Frame #15: The feet are almost together and streamline is almost perfect.
Frame #16: This is a position of perfect streamline. The hands/arms are now completely aligned with the rest of the swimmer.
Frames #17 and #18: The positions in frame #1 and #2 are attained again.
From a cursory glance, adherents of "wave breaststroke" would claim that Domenico Fioravanti swims with a wave motion, and derives some "mystical" benefit from that notion. However, it can be seen from this series that the diving and then ascending hand movements are purely reactionary or counterbalancing movements to a head and shoulder action that is excessively high. This is the typical reason why most "wave breaststrokes" swim with a wave action. It is a symptom of a fault, not evidence of a hydrodynamic benefit. If would be interesting to see what would happen if Fioravanti did not lift so high to breathe. For one thing, it would increase his rate, reduce the development of unnecessary drag resistance (such as that on the top of the arms), and would reduce wave resistance that results from unnecessary body movements. His head and shoulders lift and breathing action are mainly supported by hyperextension of the back, a feature becoming more noticeable in all top-breaststrokers of both genders.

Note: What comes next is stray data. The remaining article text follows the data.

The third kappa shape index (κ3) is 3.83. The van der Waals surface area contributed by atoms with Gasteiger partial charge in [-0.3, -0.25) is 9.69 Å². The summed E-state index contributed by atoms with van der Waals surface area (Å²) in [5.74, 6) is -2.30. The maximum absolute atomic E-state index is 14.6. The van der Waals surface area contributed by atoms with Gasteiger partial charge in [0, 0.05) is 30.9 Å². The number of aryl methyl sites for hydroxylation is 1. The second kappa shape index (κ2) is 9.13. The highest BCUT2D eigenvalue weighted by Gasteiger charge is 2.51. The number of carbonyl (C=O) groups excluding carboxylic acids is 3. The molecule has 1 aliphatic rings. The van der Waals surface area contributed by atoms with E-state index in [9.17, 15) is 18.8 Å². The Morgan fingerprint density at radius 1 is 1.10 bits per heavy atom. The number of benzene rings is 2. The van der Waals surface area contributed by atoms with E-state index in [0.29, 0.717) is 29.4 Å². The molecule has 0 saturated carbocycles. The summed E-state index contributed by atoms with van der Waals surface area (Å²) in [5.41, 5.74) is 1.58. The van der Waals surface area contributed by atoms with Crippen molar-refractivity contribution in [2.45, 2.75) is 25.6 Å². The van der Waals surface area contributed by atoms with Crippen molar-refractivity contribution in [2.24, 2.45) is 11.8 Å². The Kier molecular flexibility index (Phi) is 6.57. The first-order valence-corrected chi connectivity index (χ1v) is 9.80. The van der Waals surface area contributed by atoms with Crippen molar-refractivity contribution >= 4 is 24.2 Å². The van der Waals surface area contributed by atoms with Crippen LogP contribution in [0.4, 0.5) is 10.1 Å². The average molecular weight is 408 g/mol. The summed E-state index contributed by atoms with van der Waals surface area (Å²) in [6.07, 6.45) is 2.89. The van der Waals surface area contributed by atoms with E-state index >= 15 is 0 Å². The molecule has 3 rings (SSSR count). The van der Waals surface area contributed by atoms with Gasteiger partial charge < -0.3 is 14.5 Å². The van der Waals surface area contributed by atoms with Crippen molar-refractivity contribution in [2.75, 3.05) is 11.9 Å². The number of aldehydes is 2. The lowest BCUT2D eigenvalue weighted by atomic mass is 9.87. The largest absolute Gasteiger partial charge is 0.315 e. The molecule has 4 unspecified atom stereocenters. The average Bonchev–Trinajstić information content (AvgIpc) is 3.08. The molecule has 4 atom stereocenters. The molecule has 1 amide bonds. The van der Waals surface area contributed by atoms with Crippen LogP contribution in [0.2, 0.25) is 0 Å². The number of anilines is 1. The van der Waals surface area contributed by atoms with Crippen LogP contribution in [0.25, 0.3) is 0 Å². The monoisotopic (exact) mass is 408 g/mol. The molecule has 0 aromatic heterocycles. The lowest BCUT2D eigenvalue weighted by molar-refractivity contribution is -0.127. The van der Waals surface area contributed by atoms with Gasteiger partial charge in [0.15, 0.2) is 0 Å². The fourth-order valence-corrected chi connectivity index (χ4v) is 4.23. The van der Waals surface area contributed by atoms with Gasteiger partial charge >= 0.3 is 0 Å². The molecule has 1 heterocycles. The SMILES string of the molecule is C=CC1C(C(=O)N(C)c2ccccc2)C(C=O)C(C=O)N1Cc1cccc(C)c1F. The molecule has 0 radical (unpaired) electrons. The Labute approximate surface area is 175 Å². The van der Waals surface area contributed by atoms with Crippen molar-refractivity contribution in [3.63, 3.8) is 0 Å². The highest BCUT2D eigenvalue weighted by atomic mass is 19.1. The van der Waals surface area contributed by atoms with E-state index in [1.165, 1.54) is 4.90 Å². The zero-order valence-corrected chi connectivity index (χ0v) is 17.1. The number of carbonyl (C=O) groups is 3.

The strength of Domenico Fioravanti's stroke comes from his adduction-powered, but short, arm thrust, and his powerful direct kick that uses every bit of his very long legs. This kick might well be the most powerful exhibited on this web site.
The superb streamlining displayed for most of the stroke could serve as an ideal depiction of one of the technical demands of this stroke. The length of time that the streamline is maintained is notable.